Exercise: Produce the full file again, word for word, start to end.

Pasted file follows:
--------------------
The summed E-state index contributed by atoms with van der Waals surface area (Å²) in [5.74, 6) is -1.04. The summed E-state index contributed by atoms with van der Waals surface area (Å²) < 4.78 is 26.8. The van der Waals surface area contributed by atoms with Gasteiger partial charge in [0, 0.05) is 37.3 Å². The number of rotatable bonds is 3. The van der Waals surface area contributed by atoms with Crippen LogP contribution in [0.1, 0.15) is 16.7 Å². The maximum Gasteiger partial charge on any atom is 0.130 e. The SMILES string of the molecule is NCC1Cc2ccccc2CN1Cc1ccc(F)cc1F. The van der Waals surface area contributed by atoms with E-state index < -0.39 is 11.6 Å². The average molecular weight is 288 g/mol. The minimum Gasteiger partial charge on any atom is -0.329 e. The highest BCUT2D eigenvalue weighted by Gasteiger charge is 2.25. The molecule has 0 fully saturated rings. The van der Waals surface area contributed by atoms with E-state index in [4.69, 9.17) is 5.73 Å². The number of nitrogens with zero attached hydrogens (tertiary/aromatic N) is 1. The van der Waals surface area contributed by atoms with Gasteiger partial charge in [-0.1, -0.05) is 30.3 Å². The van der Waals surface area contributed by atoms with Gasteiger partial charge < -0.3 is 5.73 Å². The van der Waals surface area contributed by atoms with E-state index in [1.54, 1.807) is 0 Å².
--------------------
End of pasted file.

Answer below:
The summed E-state index contributed by atoms with van der Waals surface area (Å²) in [5.74, 6) is -1.04. The summed E-state index contributed by atoms with van der Waals surface area (Å²) < 4.78 is 26.8. The van der Waals surface area contributed by atoms with Gasteiger partial charge in [0, 0.05) is 37.3 Å². The number of rotatable bonds is 3. The van der Waals surface area contributed by atoms with Crippen LogP contribution in [0.1, 0.15) is 16.7 Å². The maximum Gasteiger partial charge on any atom is 0.130 e. The SMILES string of the molecule is NCC1Cc2ccccc2CN1Cc1ccc(F)cc1F. The van der Waals surface area contributed by atoms with E-state index < -0.39 is 11.6 Å². The average molecular weight is 288 g/mol. The minimum Gasteiger partial charge on any atom is -0.329 e. The highest BCUT2D eigenvalue weighted by Gasteiger charge is 2.25. The molecule has 0 fully saturated rings. The van der Waals surface area contributed by atoms with E-state index in [4.69, 9.17) is 5.73 Å². The number of nitrogens with zero attached hydrogens (tertiary/aromatic N) is 1. The van der Waals surface area contributed by atoms with Gasteiger partial charge in [-0.1, -0.05) is 30.3 Å². The van der Waals surface area contributed by atoms with Gasteiger partial charge < -0.3 is 5.73 Å². The van der Waals surface area contributed by atoms with E-state index in [1.54, 1.807) is 0 Å².